Bob Cropp, professor emeritus at the University of Wisconsin-Madison, offers the following comments on the current dairy situation and outlook.
“Farm milk prices have shown strong increases since the beginning of the year. Class III increased from $13.48 in January to $17.00 in February and will be above $19.00 for March. Class IV increased from $16.42 in January to $18.40 in February and will be near $19.70 for March. The U.S. Average All Milk price increased from $16.70 in January to $18.40 for February and will be near $19 for March. But, these prices most likely will be the peak for the year. While butter, nonfat dry milk and dry whey prices are holding up cheese prices turned sharply down. CME butter has been at $2.12 per pound since March 7 before showing some weakness on March 16. As of March 18, butter was $2.07. Western nonfat dry milk has been in the range of $1.48 to $1.68 and dry whey $0.45 to $0.52. On the CME 40-pound cheddar blocks peaked at $2.02 on March 3, started to show some weakness on March 8 and declined sharply on March 14 and as of March 18 blocks had fallen $0.335 to $1.685. Likewise, CME cheddar barrels peaked at $1.98 on March 3, showed some weakness on March 10 and as of March 18 barrels had fallen $0.28 to $1.70. Near month Class III futures responded with sharp declines as well.
“It now looks like the Class III price will be well below $17 by April and could be in the low $16′s from May to early fall and then recover to the high $16′s or higher. The continuation of strong exports of nonfat dry milk and dry whey are anticipated and should hold up prices of these products to mid summer or early fall. Class IV could approach $20 by April and remain in the $19 range to early fall before falling in the $17 to $18 range. Dry whey could stay in the $0.40 to near $0.50 range until fall which will help to support the Class III price.
“This decline in cheese and Class III prices was not un-expected. Cheese and Class III prices peaked at levels that were unexpected based on the level of cheese stocks, cheese production and the level of milk production. Cheese exports were 60 percent higher in 2010 than the year before and 96 percent higher in January than a year ago which helped to support cheese prices. But, 2010 cheese exports are just 3.7 percent of cheese production while January exports improved to 4.7 percent of production. Cheese production has been well above a year ago with January production of cheddar cheese up 5.6 percent and total cheese production up 5.0 percent. Cheese sales have held up quite well despite higher prices. But, yet American cheese stocks increased slightly from December to January and were 9 percent higher than a year ago as of January 31st and total cheese stocks 7 percent higher, the most for this date since 1987.
“Butter prices may well weaken more but yet remain relatively high. Butter producers have been somewhat reluctant to build up stocks in fear that high butter prices were not sustainable. Butter production increased just 2.7 percent in January over a year ago. Butter stocks increased 46 percent from December to January, but remain 29 percent below a year ago and the lowest stocks for this date since 2005. Butter exports were strong in 2010, up 99 percent from the year before and accounted for about 8 percent of butterfat production. Butter as well as cheese exports for 2011 are expected to be favorable but considerably lower than last year levels.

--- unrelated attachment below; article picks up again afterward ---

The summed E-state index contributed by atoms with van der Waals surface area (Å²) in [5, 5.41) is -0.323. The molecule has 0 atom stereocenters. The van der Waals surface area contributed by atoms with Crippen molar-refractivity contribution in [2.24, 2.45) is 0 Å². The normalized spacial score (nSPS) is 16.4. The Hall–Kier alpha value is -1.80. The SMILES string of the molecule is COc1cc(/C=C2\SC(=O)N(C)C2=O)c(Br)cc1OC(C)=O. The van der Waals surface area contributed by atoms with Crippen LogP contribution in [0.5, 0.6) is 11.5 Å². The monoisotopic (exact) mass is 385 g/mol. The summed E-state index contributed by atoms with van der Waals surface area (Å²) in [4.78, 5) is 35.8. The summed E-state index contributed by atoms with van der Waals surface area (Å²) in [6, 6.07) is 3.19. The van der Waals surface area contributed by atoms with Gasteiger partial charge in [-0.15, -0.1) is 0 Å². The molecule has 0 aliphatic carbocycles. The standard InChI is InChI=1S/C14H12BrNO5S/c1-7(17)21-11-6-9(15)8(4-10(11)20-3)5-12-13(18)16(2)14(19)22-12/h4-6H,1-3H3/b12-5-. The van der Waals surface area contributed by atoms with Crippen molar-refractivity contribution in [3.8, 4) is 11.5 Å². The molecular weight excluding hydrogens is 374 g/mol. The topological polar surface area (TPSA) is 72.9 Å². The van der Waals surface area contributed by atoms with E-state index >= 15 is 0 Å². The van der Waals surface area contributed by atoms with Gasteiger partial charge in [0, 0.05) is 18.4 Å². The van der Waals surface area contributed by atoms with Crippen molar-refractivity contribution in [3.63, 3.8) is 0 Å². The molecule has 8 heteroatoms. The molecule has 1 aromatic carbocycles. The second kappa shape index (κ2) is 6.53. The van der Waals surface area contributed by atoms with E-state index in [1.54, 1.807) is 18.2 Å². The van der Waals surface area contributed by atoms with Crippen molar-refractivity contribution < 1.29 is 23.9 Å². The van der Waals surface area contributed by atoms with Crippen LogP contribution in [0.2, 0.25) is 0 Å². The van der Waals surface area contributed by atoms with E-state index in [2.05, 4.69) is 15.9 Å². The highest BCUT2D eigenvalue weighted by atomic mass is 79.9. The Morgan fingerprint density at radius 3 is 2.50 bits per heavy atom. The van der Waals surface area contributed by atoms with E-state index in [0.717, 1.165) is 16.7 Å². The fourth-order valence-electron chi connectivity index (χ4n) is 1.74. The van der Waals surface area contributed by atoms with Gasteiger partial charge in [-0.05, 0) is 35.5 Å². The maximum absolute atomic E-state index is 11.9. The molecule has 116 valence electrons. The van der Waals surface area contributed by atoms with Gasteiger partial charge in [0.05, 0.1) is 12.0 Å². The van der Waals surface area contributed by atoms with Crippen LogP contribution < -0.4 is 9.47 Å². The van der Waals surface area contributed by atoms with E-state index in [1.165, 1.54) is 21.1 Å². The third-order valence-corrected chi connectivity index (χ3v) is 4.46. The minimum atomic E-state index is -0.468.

“Cheese prices could well rebound some increasing the Class III price by summer and fall. But, this will require a slowdown in milk production. USDA’s estimate of February milk production was up 2.4 percent from a year ago for the 23 reporting states and up 2.0 percent for U.S. as a whole. For the U.S. cow numbers did not increase in February but were 0.7 percent higher than a year ago. Increases in milk per cow appear to be slowing some with February’s production per cow 1.3 percent higher than a year ago.
“Of the 23 reporting states 19 had higher milk production than a year ago. The 4 states with less milk production were Illinois -3.2 percent, Missouri -2.7 percent, Utah -0.7 percent and Pennsylvania -0.2 percent. Florida led all states with relative increases in milk production with February’s production 12.2 percent higher than a year ago. All Western states continue with increases in milk production with production up as much as 8.8 percent in Texas, 7.3 percent in Arizona, 5.7 percent in Colorado, and 3.4 percent in Idaho. Production was up just 2.4 percent in California. For the Northeast, as indicated, production was down 0.2 percent in Pennsylvania but 3.8 percent and 2.7 percent higher respectively for New York and Michigan. In the Upper Midwest production was up just 0.5 percent in Wisconsin and 1.2 percent in Iowa with production down 0.8 percent in Minnesota.
“Milk production is likely to show relatively smaller increases as we approach summer. Corn prices remain at high levels. February hay prices at the national level are 15 percent higher than a year ago with prices up as much as 56 percent in California and 39 percent in Idaho. With lower milk prices returns over feed costs will be squeezed encouraging increase herd culling and reduced grain and concentrate feeding. With 3 percent more replacement heifers to calve this year the average number of milk cows for the year may not decline from last year, but a smaller increase in milk per cow could hold the increase in total milk production for the year below 2 percent. Then if domestic sales can continue to show growth as well as favorable dairy exports, Class III prices will strengthen the last half of the year reaching at least the high $16′s. Summer weather conditions for cow comfort and growing conditions for crops will also be an important factor determining were milk prices will be later this year.”
Source: University of Wisconsin Cooperative Extension